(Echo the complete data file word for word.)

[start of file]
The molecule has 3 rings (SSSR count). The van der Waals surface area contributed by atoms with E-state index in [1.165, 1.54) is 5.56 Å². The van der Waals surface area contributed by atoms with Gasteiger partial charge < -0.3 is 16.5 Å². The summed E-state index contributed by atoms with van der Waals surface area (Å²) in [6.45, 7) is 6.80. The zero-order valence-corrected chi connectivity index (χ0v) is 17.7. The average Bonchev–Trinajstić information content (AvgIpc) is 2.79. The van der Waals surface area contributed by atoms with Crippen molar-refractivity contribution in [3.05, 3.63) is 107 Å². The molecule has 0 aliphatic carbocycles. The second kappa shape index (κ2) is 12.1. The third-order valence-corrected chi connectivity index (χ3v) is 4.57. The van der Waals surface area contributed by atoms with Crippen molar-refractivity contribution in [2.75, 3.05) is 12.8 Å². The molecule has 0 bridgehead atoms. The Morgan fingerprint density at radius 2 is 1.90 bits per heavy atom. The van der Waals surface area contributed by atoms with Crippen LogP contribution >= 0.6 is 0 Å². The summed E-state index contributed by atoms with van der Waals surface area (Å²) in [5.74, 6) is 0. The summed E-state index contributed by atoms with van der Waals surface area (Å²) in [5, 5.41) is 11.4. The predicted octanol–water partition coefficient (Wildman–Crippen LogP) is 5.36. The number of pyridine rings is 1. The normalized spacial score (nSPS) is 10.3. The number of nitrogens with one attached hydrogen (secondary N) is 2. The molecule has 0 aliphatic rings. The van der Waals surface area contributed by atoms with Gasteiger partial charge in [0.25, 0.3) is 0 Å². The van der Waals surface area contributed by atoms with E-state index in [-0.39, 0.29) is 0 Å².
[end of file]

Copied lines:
The molecule has 3 rings (SSSR count). The van der Waals surface area contributed by atoms with E-state index in [1.165, 1.54) is 5.56 Å². The van der Waals surface area contributed by atoms with Gasteiger partial charge < -0.3 is 16.5 Å². The summed E-state index contributed by atoms with van der Waals surface area (Å²) in [6.45, 7) is 6.80. The zero-order valence-corrected chi connectivity index (χ0v) is 17.7. The average Bonchev–Trinajstić information content (AvgIpc) is 2.79. The van der Waals surface area contributed by atoms with Crippen molar-refractivity contribution in [3.05, 3.63) is 107 Å². The molecule has 0 aliphatic carbocycles. The second kappa shape index (κ2) is 12.1. The third-order valence-corrected chi connectivity index (χ3v) is 4.57. The van der Waals surface area contributed by atoms with Crippen molar-refractivity contribution in [2.75, 3.05) is 12.8 Å². The molecule has 0 bridgehead atoms. The Morgan fingerprint density at radius 2 is 1.90 bits per heavy atom. The van der Waals surface area contributed by atoms with Crippen LogP contribution >= 0.6 is 0 Å². The summed E-state index contributed by atoms with van der Waals surface area (Å²) in [5.74, 6) is 0. The summed E-state index contributed by atoms with van der Waals surface area (Å²) in [5, 5.41) is 11.4. The predicted octanol–water partition coefficient (Wildman–Crippen LogP) is 5.36. The number of pyridine rings is 1. The normalized spacial score (nSPS) is 10.3. The number of nitrogens with one attached hydrogen (secondary N) is 2. The molecule has 0 aliphatic rings. The van der Waals surface area contributed by atoms with Gasteiger partial charge in [0.25, 0.3) is 0 Å². The van der Waals surface area contributed by atoms with E-state index in [-0.39, 0.29) is 0 Å².